This is a very simple example showing a simple use of the ICommonStructureService.

 

Running against my current test server shows some of the test projects I made yesterday while testing a bug fix: 

 

% ListTeamProjects.exe jmanning-test

empty-folder                   vstfs:///Classification/TeamProject/313a9cf6-a2b9-4f03-9fd4-73fbc22aaf80 [WellFormed]

no-folder                      vstfs:///Classification/TeamProject/f76c2d64-6029-4292-8b99-91ba8fbb5ba9 [Deleting]

branch-of                      vstfs:///Classification/TeamProject/b29bb5a2-f921-4f10-a281-b845192427c3 [WellFormed]

 

using System;

using Microsoft.TeamFoundation.Client;

using Microsoft.TeamFoundation.Server;

 

namespace ListTeamProjects

{

    class Program

    {

        static void Main(string[] args)

        {

            if (args.Length == 0)

            {

                Console.Error.Write("Usage: ListTeamProjects <servername>");

                Environment.Exit(1);

            }

 

            TeamFoundationServer tfs = TeamFoundationServerFactory.GetServer(args[0]);

            ICommonStructureService css = (ICommonStructureService)tfs.GetService(typeof(ICommonStructureService));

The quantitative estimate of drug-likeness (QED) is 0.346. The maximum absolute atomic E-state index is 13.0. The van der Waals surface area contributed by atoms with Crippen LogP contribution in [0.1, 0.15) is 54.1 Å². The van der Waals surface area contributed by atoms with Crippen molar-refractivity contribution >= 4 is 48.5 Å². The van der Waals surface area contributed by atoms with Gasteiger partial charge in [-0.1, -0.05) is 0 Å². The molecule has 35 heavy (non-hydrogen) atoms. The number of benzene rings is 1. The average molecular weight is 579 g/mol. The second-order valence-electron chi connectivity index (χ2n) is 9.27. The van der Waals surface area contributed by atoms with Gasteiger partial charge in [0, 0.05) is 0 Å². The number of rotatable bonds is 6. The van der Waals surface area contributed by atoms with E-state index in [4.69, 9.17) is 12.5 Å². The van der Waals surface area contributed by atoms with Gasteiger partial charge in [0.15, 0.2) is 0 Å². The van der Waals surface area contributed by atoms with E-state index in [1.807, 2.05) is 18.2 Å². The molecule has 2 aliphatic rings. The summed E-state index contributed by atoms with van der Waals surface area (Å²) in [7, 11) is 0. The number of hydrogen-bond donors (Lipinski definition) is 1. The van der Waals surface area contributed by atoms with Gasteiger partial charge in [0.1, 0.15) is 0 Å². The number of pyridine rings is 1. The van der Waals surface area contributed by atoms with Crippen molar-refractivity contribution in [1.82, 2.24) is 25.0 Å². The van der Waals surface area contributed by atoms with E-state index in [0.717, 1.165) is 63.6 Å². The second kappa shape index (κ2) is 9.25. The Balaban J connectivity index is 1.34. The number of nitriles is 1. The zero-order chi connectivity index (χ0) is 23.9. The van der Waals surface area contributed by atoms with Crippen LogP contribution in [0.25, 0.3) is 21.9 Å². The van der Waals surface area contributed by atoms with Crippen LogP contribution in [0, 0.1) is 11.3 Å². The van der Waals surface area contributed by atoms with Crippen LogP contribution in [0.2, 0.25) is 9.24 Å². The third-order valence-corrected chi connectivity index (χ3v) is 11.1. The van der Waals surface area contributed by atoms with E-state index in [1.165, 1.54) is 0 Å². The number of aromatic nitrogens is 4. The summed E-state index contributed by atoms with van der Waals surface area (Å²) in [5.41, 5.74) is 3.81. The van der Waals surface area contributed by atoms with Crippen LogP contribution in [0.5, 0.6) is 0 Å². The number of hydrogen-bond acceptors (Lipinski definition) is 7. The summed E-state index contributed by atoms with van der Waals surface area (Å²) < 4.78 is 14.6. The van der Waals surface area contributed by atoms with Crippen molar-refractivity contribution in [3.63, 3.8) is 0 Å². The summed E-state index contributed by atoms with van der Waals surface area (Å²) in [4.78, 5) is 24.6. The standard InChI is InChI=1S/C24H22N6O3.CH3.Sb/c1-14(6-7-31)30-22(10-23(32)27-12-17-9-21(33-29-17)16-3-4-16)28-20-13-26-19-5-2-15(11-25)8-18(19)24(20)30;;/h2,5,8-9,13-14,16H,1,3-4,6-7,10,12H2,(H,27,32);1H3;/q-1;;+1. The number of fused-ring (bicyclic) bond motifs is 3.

foreach (ProjectInfo projectInfo in css.ListAllProjects())

            {

                Console.WriteLine("{0,-30} {1} [{2}]",

                                  projectInfo.Name,

                                  projectInfo.Uri,

                                  projectInfo.Status);

            }

        }

    }

}

 

[Edit 2005-10-20] Thanks to Tom Fieldhouse at Intel for asking - the references needed for this to build include System, Microsoft.TeamFoundation.dll, Microsoft.TeamFoundation.Common.dll, and Microsoft.TeamFoundation.Client.dll

  <ItemGroup>
    <Reference Include="System" />
    <Reference Include="Microsoft.TeamFoundation">
      <Private>False</Private>
    </Reference>
    <Reference Include="Microsoft.TeamFoundation.Common">
      <Private>False</Private>
    </Reference>
    <Reference Include="Microsoft.TeamFoundation.Client">
      <Private>False</Private>
    </Reference>
  </ItemGroup>

 

The natural question is "why don't your assembly names match the namespaces (or vice versa)?" - unfortunately, there's various non-interesting reasons for that, and we're hoping to make it better in V2.

 

[Edit 2005-10-21] While the above code is using ListAllProjects to get all the team projects on the server (even those not in the WellFormed state), CSS also has a different method ListProjects() that returns the exact same list, except it's filtered to only show the WellFormed projects.  This is very useful when you don't want to have to worry about your call potentially catching a team project while it's in the middle of being created/deleted/whatever, or projects that were only partially created :)